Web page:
They’re Heeere! Brand New Editions of “The Expectant Father” and “The New Father” Are Out

The brand-spankin’-new, updaed, revised, improved editions of The Expectant Father: The Ultimate Guide for Dads-to-Be (Fourth Edition) and The New Father: A Dad’s Guide to the First Year (Third Edition) are here!

With more than a million copies sold, both are considered the classics in the field. They’ve been completely revamped for the modern dad and feature the very latest research and discussions for today’s fathers.

Breaking the Cycle of Addiction + The Allergy Book

Lisa Sue Woititz, coauthor of Unwelcome Inheritance.
Topic:
Break your family’s cycle of addictive behavior.
Issues: How alcoholism and addiction affect the whole person; characteristics of adult children of addicts; codependency and addictive thinking; learning from your family history; breaking the cycle of addiction; breaking the cycle of anger and resentment.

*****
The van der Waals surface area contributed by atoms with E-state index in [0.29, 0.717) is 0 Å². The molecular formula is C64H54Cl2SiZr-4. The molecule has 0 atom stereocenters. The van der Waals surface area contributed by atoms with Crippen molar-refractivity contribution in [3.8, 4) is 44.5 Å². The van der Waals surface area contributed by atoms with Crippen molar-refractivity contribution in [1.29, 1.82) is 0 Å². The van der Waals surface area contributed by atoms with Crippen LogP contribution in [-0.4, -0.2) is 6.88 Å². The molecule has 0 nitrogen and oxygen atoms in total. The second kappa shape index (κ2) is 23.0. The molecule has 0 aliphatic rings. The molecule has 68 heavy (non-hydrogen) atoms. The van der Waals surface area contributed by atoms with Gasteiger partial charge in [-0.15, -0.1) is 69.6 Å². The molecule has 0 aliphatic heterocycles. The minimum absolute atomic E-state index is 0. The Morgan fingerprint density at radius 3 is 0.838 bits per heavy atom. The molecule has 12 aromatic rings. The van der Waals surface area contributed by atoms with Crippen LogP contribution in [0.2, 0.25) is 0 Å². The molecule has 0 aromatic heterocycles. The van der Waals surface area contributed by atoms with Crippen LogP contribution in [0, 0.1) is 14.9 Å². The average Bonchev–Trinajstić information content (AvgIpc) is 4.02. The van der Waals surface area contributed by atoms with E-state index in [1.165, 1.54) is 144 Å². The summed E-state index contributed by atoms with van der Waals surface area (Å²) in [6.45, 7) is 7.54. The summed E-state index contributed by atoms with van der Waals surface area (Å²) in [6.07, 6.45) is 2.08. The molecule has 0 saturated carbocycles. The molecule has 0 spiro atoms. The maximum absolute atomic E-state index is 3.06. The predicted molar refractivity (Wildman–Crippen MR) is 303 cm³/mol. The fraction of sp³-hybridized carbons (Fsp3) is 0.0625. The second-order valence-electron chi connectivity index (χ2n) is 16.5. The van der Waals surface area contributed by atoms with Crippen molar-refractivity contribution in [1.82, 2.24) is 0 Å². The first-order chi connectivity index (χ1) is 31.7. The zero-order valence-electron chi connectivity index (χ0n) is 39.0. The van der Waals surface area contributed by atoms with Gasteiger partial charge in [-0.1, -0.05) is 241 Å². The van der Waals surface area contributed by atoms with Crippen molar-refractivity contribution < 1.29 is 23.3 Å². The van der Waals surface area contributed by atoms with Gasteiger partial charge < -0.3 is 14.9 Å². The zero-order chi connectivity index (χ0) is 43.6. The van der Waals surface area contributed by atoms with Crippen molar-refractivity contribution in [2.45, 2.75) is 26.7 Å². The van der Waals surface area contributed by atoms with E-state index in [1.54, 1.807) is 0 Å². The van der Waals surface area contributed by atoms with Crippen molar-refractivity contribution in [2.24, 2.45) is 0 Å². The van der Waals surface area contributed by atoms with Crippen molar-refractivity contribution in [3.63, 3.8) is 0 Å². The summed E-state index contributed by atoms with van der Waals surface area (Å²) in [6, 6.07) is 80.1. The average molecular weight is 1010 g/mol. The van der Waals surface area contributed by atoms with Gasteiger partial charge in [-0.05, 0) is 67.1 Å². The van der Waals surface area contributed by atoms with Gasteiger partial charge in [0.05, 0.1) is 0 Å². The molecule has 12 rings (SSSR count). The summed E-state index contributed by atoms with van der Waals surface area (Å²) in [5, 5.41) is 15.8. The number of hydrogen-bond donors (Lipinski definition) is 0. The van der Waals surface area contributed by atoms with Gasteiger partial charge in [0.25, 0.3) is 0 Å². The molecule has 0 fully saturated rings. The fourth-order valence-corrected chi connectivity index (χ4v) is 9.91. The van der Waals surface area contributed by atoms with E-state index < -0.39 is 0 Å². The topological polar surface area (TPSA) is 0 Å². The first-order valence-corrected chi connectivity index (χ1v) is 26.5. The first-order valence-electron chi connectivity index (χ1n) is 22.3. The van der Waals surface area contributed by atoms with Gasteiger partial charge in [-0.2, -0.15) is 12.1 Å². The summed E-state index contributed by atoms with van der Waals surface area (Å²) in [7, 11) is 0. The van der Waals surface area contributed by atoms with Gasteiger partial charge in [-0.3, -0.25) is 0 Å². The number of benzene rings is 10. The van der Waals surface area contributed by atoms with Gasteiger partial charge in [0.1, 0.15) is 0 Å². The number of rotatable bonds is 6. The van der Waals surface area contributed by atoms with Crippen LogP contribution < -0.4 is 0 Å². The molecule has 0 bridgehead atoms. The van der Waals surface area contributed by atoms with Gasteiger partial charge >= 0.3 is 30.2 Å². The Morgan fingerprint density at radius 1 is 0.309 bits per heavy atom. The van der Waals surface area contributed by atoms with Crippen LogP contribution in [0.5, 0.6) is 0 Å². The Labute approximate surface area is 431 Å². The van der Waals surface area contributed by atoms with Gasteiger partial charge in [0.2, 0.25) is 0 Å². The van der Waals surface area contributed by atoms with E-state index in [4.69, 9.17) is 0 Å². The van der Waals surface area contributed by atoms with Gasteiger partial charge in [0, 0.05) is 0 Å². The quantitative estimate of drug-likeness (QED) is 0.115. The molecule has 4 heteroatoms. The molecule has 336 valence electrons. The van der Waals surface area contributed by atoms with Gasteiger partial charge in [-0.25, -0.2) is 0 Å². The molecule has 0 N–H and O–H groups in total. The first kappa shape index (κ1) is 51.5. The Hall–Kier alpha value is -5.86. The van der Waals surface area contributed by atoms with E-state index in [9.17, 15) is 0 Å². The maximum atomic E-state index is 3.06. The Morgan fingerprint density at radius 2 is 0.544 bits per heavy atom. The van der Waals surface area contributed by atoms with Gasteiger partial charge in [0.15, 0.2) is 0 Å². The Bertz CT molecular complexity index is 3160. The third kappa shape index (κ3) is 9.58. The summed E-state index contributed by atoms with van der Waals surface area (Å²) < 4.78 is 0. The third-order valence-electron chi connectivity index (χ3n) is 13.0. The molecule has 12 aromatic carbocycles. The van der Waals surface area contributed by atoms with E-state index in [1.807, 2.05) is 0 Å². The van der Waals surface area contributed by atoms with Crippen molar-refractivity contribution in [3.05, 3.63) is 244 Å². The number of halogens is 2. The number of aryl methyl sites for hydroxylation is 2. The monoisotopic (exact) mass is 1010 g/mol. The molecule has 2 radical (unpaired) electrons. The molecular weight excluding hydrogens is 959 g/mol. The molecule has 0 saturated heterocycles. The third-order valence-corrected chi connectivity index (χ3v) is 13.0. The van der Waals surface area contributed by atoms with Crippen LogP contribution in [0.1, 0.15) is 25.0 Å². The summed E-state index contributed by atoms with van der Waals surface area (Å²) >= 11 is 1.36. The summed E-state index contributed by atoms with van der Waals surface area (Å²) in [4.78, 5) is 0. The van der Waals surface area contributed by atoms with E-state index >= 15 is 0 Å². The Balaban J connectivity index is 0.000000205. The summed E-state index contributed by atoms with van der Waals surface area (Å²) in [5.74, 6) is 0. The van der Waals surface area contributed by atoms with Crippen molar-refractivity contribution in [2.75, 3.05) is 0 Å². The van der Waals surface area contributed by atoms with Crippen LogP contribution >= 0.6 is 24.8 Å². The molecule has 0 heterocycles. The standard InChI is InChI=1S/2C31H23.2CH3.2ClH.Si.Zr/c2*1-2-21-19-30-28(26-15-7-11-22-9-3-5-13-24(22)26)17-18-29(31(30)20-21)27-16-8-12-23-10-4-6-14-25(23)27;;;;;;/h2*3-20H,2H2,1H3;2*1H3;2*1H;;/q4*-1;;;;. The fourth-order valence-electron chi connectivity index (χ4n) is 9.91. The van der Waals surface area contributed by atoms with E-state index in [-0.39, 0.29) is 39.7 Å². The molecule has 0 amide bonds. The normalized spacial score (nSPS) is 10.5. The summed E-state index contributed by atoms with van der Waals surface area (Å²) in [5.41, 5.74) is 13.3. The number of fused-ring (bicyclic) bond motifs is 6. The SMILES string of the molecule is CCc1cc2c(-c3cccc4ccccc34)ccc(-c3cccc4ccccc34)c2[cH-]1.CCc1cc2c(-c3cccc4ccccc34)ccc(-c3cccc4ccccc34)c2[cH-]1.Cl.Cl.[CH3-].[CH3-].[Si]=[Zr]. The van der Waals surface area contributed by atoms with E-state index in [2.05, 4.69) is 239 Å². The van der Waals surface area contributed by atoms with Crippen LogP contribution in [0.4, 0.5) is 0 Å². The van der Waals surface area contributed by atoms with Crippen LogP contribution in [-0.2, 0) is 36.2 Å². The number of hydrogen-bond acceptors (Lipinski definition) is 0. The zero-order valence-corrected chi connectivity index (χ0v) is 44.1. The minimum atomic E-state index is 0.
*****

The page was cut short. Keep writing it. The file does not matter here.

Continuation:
Robert Sears, coauthor of The Allergy Book.
Topic:
Solving your child’s allergies, asthma, food sensitivities, and related problems.
Issues: Allergy testing; nasal allergies and the asthma connection; wheat and gluten sensitivity; the importance of probiotics in a healthy immune system; preventing allergies before they happen.

Is It Summer or Not?

In some parts of the country, summer can’t seem to decide whether it’s actually here or not. Hot, cold, hot, cold. Here are some great ways to spend time whether you’re outside or in.

please and carrotsPlease and Carrots